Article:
I can’t completely remember how I knew about this album, but I’ve long associated IT with The Auteurs’ Now I’m A Cowboy. Again, I’m not sure exactly why. They were both British with kind of brush-stroke album covers? I feel like they may have both been promoted CDs at the record store where I worked in the summer of 1995. But this came out in 1993, so that doesn’t make a ton of sense, either.
Anyway, the most prominent feature of this album is that it’s the band’s debut album and it’s a double album. They may have been able to get the whole thing on one CD since it clocks in at 77 minutes, but I know it was two vinyl albums. We are at peak album/CD culture at this point in time. (Side note: tried to explain to my four-year-old what an album was two days ago. Tough.)
Anyhoo, I see on Wikipedia that the band is described as chamber pop, and that makes sense, but I would emphasize chamber more than pop, and even modern chamber more like Kronos Quartet than Mozart. Everything is closely mic’d and the singer is mixed way up front in the mix, making the most of his Nick Cave-esque vocal range (i.e., not much of one, though it is a beautifully husky voice). You get the feeling throughout the album that there’s a low talking mumbler whispering in your ear for over an hour.
It works beautifully, though. There are plenty of wonderful melodies and the orchestration…you could teach a master course on this, the way an atonal trumpet takes “Tyed” from being a nice song to being something special, or the way slight little touches of distorted guitar or a pure xylophone (or some kind of tuned percussion) sound adds just the right je ne sais quoi to a piece that would otherwise be a little too same-key, same-tempo as the others around it.
This maybe didn’t need to be a double album…there’s a stretch in the middle where I start to fade. But I’ve never heard another band quite like this, and their contribution goes beyond being unique to being enjoyable on both a visceral and cerebral level.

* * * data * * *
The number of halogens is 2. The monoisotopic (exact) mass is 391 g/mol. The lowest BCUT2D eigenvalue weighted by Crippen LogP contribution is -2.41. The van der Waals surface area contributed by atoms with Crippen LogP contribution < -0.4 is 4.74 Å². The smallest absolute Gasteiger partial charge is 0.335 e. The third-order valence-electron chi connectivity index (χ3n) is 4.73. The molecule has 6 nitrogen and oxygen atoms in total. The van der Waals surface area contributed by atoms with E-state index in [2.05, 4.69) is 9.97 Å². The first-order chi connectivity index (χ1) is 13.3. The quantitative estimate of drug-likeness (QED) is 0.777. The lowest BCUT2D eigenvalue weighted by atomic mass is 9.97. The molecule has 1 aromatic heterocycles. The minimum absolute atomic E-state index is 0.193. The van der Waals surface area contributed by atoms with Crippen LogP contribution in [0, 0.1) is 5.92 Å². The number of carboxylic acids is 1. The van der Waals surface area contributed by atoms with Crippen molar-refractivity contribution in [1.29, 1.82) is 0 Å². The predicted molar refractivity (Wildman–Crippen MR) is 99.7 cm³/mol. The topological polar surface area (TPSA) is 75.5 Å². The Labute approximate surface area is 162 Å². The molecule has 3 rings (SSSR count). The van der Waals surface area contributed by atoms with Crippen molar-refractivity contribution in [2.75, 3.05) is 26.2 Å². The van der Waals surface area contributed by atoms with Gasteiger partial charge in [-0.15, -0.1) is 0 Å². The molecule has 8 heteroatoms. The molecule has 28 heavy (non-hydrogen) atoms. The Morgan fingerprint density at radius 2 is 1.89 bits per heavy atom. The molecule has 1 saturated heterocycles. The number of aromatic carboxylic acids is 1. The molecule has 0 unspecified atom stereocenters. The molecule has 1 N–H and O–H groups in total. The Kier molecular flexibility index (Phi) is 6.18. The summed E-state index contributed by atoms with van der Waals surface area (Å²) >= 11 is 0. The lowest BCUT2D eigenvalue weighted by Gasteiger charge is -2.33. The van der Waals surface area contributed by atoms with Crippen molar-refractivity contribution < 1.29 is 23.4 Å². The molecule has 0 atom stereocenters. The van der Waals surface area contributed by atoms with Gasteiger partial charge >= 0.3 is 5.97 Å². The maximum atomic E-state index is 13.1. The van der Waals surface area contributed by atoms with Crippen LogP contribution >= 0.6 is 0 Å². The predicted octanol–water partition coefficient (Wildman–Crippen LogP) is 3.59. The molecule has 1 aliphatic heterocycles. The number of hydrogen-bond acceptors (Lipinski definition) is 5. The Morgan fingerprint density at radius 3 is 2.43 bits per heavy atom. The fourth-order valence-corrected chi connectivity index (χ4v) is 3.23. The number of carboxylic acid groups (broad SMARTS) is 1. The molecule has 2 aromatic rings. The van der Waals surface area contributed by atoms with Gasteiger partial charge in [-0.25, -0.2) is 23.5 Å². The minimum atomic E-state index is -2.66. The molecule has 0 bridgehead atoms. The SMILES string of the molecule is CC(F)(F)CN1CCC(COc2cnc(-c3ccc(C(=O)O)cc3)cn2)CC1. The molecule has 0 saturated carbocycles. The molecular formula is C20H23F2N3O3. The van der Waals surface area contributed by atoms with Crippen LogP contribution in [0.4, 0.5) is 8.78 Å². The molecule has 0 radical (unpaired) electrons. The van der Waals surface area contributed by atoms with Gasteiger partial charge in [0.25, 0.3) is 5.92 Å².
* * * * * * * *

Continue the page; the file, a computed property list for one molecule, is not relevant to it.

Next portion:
Mix: “City Sickness,” “Drunk Tank”
– “Tyed,” “Whiskey And Water,” “Blood,” “Marbles,” “Milky Teeth,” “Piano Song,” “A Sweet Sweet Man Part 3,” “The Not Knowing
– “Nectar,” “A Sweet Sweet Man Part 1,” “Patchwork,” “Walt Blues, “A Sweet Sweet Man Part 2,” “Jism,” “Tye-Die,” “Raindrops,” “Her,” “Paco De Renaldo’s Dream”
– “Tea Stain”
Song Notes: After the jump
- Nectar – so mumbly
- Tyed – Nick Cave. It’s the atonal trumpet that makes this one.
- A Sweet Sweet Man Part 1 – really short, just kind of introduces the theme, both lyrically and musically
- Whiskey And Water – nick cave
- Blood – Maybe on a double album you can edit out the false starts, huh?
- City Sickness –
- Patchwork –
- Marbles – A bit too slow with not much happening for full heart, but some really delightful moments where a voice creeps in under the music or some guitar experimentation sets just the right note. Gets so wonderful at the end.
- Walt Blues – 1:08. Carnival music. Warped. Kinda like Mr. Bungle’s first album way toned down.
- Milky Teeth –
- A Sweet Sweet Man Part 2 –
- Jism –
- Piano Song – I’m not even sure there’s piano in this.
- Tye-Die –
- Raindrops –
- A Sweet Sweet Man Part 3 –
- Her – Takes a little long to get going
- Tea Stain – repeated chords on an organ. Not too offensive except for the distortion in the left channel, so tempted to make it broken because of that.
- Drunk Tank – Nebraska-era Springsteen. Or the less-synthy, more-strummy parts of Tunnel Of Love.
- Paco De Renaldo’s Dream – Lots of spoken-wordness
- The Not Knowing – late-Waters-era Pink Floyd